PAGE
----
Monday, November 8, 2010

Fish at San Jose Public Market

Mama gave us a three-level steamer last September when she visited.  Since then, I've just used it for steamed Lapu-Lapu, steamed carrots and steamed rice.

Last weekend, I decided to make frequent trips to the New Public Market of San Jose and learn about local fish from the fishmongers.  I will buy fish, steam them, and try them! Steamed fish is the best way to taste fish! 

The fishermen usually arrive at about 4:00P.M. with their day's catch, and the market will be alive and bustling with the noises of huge knives splitting large tuna, the grating of heavy pails and crates filled with ice and fish against the pavement and the banging of the aluminum trays against the weighing scales.  All the hype will die down after an hour, and the catch will last up to about noon the next day.   So off we went: Elise, Nacho and I. 

The fish section was wet.  But it was NOT smelly.  Elise said the air smelled a little sweet, like sweet smelling fish, good enough to eat. Nacho's eyes were wide open and he was talking nonstop about all the different shapes and colors of everything.

Saw some eel. Unagi!  Can't steam that.

Some "mulmol", sometimes called "loro" or parrot fish were available.  But they're endangered, so I did not have the heart to buy them.  Although I heard that when they are grilled over a charcoal fire, they are very tasty, and the the liver is especially delicious.  But then again, NO!  They are endangered!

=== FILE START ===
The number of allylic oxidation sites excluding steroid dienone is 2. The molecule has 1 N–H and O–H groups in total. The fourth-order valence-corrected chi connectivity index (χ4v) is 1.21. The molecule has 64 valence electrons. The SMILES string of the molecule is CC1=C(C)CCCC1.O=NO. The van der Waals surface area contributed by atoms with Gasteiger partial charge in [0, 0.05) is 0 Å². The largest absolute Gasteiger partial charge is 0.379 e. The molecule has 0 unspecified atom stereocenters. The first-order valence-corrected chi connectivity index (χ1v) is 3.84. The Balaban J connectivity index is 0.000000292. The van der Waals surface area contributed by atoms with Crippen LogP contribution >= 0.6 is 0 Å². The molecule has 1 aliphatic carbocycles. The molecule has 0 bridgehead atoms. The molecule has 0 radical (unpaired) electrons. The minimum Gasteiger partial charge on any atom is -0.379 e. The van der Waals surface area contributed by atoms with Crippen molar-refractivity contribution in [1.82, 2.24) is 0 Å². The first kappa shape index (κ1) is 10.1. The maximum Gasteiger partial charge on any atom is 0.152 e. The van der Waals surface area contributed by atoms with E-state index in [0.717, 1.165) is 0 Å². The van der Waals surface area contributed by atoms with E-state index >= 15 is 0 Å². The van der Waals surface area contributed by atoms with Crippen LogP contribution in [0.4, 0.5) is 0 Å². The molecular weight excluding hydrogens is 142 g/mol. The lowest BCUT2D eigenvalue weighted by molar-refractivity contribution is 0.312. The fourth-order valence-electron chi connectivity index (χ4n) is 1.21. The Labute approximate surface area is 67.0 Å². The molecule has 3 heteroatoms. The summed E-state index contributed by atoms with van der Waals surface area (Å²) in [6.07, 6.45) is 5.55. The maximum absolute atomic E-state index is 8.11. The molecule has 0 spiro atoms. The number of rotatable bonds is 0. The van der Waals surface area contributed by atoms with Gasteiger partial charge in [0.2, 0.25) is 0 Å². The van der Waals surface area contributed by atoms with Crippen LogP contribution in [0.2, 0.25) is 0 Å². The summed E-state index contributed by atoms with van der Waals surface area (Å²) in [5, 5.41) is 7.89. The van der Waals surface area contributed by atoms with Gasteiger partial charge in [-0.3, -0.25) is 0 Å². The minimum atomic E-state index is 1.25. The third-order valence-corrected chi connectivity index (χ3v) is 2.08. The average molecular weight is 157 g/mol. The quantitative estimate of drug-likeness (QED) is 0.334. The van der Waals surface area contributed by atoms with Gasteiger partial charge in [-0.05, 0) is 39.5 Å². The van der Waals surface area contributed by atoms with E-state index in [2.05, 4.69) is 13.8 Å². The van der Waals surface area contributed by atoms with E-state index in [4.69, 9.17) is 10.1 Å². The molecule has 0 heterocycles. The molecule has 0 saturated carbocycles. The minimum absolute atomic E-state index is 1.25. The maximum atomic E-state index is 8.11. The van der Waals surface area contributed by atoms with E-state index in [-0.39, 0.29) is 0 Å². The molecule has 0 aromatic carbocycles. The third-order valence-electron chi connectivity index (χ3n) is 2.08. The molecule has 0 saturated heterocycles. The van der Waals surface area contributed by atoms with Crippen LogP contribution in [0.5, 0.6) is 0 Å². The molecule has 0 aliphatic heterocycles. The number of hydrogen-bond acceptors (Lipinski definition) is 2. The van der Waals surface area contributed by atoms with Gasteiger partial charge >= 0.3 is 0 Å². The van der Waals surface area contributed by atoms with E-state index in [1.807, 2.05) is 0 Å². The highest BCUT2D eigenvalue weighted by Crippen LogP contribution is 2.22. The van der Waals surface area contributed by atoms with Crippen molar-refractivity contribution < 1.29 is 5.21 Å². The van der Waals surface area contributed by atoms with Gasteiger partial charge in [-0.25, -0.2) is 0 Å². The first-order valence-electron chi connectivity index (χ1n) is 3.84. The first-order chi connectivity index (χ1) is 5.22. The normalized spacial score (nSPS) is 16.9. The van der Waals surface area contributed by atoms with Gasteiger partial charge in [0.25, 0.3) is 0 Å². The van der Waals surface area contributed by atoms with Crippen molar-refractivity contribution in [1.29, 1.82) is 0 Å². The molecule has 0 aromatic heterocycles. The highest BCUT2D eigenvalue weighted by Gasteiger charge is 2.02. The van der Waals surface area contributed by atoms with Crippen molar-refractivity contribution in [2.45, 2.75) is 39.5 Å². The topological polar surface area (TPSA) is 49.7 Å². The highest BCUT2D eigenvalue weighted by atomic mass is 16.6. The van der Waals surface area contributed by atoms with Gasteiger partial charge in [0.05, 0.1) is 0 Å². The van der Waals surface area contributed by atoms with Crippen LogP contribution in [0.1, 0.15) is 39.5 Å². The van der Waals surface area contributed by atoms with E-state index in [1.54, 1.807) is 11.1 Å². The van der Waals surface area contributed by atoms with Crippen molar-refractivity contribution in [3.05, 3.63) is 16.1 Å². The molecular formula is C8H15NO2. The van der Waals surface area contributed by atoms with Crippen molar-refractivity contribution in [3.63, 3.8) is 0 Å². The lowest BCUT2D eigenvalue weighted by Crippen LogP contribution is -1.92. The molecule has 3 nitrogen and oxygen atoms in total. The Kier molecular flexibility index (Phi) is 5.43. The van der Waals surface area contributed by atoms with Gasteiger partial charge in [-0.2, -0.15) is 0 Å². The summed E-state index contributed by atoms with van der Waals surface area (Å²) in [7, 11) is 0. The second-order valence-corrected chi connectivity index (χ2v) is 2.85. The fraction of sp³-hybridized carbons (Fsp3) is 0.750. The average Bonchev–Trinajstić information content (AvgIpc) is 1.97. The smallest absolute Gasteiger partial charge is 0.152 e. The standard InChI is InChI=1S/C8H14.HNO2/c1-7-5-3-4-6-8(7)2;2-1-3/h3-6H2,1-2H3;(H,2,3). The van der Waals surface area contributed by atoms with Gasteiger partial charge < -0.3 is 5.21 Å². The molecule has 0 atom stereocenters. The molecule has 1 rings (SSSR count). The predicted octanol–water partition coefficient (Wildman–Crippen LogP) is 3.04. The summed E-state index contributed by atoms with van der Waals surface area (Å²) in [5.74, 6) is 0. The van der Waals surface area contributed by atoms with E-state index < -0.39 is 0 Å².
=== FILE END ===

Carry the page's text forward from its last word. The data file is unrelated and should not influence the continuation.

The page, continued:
Saw some "pagi" or mantarays. They are usually cooked in coconut milk, but I wasn't sure how.  Besides, I tasted some before and did not really love them...

Saw some "karatungan".  Looked like rock fish, but I was not sure.  The fish's back was covered with spines, which you have to pull out with tweezers as part of the preparation process. But the meat, they said, is very tender. I wasn't up to the spine-pulling preparation, so we skipped that. 

I asked the fishmonger what fish is good to steam, and she pointed to some "kanuping" or "isdang bato", and at P100 per kilo, two good sized ones found their way to my cutting board...

 ...and to our steamer, along with some ginger and leeks and all those good stuff.  Okra and tomatoes went on the first level of the steamer, and the rice went on the second level. A complete meal in one cooking appliance! 

The meat was so firm and tender.  The taste was so, so clean, with no aftertaste. The skin was thick, and it easily came off, I almost peeled it from the cooked fish. I suspect that this fish would also be good when skinned, filleted and used for fish 'n' chips or fish sticks, or with some sort of oyster sauce-shitake mushroom sauce. 

We enjoyed our simple meal with all the condiments!  Toyo (soy sauce), calamansi (Philippine lemon), siling labuyo (red chili pepper), suka (vinegar), and bagoong (fish paste)!

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